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    4 out of 5 stars

Unusual story and writing style, captivating.

Not terror, not a thriller, not a whodunit, but a tale about isolation and herd culture with elements from all of those genres. Shirley Jackson’s surprisingly beautiful prose really brings the feeling of being out of touch with reality to the reader.

I understand it may not be everyone’s cup of tea, but I’d recommend giving it a try for the originality of the plot and the rich, multi-layered characters and scenes. The reader does an outstanding job of voicing Merricat’s alienated view of the world.

1 of 1 people found this review helpful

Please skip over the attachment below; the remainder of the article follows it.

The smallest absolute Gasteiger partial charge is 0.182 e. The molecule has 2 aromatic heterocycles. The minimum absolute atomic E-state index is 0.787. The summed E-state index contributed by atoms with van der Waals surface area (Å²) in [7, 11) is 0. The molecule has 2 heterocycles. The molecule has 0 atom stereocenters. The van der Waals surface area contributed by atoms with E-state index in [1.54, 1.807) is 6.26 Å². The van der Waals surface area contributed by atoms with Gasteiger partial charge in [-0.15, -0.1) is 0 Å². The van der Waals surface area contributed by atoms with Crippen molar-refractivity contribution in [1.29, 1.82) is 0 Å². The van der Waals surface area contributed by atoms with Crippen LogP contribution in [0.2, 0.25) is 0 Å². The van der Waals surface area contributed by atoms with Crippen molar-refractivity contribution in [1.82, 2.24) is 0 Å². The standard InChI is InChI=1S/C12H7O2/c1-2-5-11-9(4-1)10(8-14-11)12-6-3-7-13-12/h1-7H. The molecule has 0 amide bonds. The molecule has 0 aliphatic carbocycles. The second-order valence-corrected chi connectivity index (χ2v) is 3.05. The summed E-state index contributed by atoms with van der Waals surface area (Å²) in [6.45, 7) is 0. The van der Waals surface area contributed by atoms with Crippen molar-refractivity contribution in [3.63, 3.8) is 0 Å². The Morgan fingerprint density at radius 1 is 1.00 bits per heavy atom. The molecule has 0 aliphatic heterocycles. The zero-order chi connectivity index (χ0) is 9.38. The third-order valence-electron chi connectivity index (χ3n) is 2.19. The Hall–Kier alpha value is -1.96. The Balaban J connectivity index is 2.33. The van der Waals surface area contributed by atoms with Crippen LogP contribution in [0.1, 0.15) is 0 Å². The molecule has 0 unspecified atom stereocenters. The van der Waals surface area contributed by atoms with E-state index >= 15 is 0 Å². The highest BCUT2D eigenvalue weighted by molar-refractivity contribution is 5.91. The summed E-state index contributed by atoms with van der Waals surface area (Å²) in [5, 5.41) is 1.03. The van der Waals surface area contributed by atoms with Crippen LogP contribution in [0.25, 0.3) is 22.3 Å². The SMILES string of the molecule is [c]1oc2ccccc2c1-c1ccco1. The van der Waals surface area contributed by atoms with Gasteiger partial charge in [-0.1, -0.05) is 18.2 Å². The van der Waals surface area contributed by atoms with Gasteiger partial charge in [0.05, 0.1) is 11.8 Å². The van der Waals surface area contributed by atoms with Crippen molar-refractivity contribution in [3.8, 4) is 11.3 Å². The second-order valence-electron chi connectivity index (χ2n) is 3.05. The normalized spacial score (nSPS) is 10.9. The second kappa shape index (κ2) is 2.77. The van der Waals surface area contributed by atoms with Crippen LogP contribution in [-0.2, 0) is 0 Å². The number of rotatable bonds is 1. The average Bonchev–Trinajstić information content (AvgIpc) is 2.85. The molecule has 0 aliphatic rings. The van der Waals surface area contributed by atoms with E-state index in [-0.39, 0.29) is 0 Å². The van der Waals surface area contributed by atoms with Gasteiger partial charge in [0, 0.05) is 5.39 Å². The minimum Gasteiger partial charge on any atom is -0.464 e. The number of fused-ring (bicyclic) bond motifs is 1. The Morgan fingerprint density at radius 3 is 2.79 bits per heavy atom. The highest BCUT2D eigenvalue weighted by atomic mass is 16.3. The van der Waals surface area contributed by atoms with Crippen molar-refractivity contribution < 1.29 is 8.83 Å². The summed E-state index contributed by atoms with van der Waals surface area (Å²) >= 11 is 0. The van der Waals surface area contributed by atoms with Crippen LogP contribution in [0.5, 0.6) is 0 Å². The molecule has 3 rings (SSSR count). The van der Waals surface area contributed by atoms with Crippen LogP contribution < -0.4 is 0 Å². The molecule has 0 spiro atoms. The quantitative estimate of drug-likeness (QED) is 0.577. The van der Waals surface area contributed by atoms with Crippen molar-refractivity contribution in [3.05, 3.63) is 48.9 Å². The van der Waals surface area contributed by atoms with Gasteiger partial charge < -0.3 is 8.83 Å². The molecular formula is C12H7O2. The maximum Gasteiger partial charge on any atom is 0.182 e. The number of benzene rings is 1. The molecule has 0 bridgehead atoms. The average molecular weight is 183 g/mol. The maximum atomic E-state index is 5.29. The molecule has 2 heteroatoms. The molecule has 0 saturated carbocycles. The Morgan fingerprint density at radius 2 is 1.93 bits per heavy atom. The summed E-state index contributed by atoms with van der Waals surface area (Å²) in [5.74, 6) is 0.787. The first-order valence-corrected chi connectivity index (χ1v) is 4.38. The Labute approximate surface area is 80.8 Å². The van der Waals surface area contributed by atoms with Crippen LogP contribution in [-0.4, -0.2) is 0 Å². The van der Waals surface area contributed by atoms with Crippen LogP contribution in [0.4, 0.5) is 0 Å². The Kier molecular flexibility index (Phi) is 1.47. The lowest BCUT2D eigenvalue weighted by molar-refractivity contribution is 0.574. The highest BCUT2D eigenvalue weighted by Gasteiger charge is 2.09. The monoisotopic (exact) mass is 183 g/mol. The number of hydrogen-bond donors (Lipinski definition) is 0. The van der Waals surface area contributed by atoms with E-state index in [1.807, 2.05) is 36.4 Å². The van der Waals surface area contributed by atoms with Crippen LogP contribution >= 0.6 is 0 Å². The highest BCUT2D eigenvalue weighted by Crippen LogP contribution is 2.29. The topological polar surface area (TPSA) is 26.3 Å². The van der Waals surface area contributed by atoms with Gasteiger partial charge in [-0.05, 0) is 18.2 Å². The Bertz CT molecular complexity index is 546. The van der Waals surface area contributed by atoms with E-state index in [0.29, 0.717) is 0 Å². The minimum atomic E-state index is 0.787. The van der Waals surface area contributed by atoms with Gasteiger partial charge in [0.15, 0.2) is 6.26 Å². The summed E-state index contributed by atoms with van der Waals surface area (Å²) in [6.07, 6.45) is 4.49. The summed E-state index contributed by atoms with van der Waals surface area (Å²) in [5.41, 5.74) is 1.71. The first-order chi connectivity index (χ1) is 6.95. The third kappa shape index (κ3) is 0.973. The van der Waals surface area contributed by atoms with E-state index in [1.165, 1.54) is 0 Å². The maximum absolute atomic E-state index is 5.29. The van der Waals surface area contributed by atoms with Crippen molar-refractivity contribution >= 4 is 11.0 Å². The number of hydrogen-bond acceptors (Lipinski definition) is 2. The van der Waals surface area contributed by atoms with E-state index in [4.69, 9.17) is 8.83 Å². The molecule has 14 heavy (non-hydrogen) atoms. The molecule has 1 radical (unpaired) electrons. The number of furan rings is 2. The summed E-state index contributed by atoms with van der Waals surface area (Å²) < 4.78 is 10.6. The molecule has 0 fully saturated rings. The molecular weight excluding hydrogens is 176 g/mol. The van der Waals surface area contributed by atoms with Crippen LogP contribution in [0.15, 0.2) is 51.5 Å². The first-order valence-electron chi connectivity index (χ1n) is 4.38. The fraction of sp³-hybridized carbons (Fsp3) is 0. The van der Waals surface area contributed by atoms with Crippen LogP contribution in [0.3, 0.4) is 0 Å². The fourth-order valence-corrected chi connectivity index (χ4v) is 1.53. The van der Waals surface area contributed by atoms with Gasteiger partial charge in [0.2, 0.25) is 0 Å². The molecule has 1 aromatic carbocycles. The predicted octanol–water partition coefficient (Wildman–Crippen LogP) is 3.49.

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great story

loved it left me wondering what happened to them in the end. strange but good .

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  • Kathst
  • E-yorks United Kingdom
  • 19-11-18

Lame . no point to it at all .shame

this had no middle or end . it was a child's mind thinking aloud. I was really looking forward to it and finished it . but to be honest don't waste your money. but I must say. I resisted the haunting of hill house. as wanted to watch on Netflix as looked great on Google box. and I don't watch horror as find boaring but wow what a show.

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    3 out of 5 stars
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    3 out of 5 stars

A lot of potential but no real pay off.